HHS reg­u­la­to­ry agen­da for 2021 is light on new pro­posed and fi­nal FDA rules

The im­pact of the coro­n­avirus on the FDA’s work plans is ev­i­dent in the lat­est se­mi-an­nu­al reg­u­la­to­ry agen­da for HHS, which in­cludes on­ly two new bio­phar­ma-re­lat­ed pro­posed rules and one fi­nal rule.

The two pro­posed rules cen­ter on one that seeks to change FDA med­ica­tion guide reg­u­la­tions and an­oth­er to clar­i­fy FDA’s study con­duct ex­pec­ta­tions for an­a­lyt­i­cal and clin­i­cal phar­ma­col­o­gy, bioavail­abil­i­ty (BA) and bioe­quiv­a­lence (BE) stud­ies.

In the case of up­dat­ing FDA med­ica­tion guide reg­u­la­tions, the agency is seek­ing to re­quire drug spon­sors of out­pa­tient drugs to sub­mit a new form of pa­tient la­bel­ing to be re­viewed by the FDA.

“The pro­posed rule would in­clude re­quire­ments for Pa­tient Med­ica­tion In­for­ma­tion de­vel­op­ment and dis­tri­b­u­tion,” HHS says. “The pro­posed rule would re­quire clear and con­cise­ly writ­ten pre­scrip­tion drug prod­uct in­for­ma­tion pre­sent­ed in a con­sis­tent and eas­i­ly un­der­stood for­mat to help pa­tients use their pre­scrip­tion drug prod­ucts safe­ly and ef­fec­tive­ly.”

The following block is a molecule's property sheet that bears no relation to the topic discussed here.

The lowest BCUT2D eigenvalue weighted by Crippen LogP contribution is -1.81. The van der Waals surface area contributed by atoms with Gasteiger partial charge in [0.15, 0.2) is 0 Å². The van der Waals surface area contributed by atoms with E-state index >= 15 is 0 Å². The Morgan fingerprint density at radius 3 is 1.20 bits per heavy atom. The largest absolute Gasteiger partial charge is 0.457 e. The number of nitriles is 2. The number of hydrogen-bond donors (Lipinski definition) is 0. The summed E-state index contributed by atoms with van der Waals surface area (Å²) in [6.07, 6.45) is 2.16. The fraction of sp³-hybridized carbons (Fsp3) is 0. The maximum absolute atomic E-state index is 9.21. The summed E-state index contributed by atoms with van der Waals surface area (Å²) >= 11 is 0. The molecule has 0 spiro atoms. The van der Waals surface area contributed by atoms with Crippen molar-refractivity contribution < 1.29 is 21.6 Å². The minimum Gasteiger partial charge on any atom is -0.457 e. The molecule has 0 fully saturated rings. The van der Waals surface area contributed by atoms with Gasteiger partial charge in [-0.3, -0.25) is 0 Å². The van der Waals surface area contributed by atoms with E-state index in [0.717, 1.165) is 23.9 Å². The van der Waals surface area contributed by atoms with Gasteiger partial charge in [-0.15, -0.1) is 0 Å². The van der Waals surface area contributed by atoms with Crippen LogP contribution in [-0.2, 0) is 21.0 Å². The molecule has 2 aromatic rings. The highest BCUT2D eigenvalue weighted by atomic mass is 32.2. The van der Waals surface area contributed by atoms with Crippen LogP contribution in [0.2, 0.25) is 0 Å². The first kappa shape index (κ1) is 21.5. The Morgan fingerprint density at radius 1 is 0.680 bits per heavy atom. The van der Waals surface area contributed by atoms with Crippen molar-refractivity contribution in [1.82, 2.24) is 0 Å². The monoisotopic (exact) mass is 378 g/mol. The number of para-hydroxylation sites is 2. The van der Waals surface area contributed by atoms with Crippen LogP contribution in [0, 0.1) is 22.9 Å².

For the oth­er pro­posed rule that HHS ex­pects to un­der­take in the fore­see­able fu­ture, FDA is propos­ing to amend 21 CFR 320, in cer­tain parts, and es­tab­lish a new 21 CFR 321 to clar­i­fy FDA’s study con­duct ex­pec­ta­tions for an­a­lyt­i­cal and clin­i­cal phar­ma­col­o­gy, BA and BE stud­ies that sup­port hu­man re­search and mar­ket­ing ap­pli­ca­tions.

“The pro­posed rule would spec­i­fy need­ed ba­sic study con­duct re­quire­ments to en­able FDA to en­sure those stud­ies are con­duct­ed ap­pro­pri­ate­ly and to ver­i­fy the re­li­a­bil­i­ty of study da­ta from those stud­ies,” HHS said. “This reg­u­la­tion would align with FDA’s oth­er good prac­tice reg­u­la­tions, would al­so be con­sis­tent with cur­rent in­dus­try best prac­tices, and would har­mo­nize the reg­u­la­tions more close­ly with re­lat­ed in­ter­na­tion­al reg­u­la­to­ry ex­pec­ta­tions.”

Oth­er pre­vi­ous­ly pro­posed FDA rule­mak­ings, such as re­vi­sions around when the FDA can refuse a gener­ic drug ap­pli­ca­tion or the mod­ern­iza­tion of FDA’s bi­o­log­ics reg­u­la­tions, were not in­clud­ed in the lat­est HHS agen­da.

The one fi­nal FDA rule on the HHS’ agen­da this year deals with a pro­posed rule from 2019 that will amend the agency’s 503A Bulks List, which is a list of bulk drug sub­stances that can be used in com­pound­ing.

The fi­nal rule will add five ad­di­tion­al bulk drug sub­stances to the list, in­clud­ing Glu­taralde­hyde, Gly­col­ic acid, L-cit­rulline, Pyru­vic acid and Trichloroacetic acid. The rule will al­so iden­ti­fy 26 bulk drug sub­stances that FDA has de­cid­ed not to in­clude on the 503A Bulks List. Ad­di­tion­al sub­stances nom­i­nat­ed by the pub­lic for in­clu­sion on this list are cur­rent­ly un­der con­sid­er­a­tion and will be the sub­ject of a fu­ture rule­mak­ing, HHS said.

Health­care Dis­par­i­ties and Sick­le Cell Dis­ease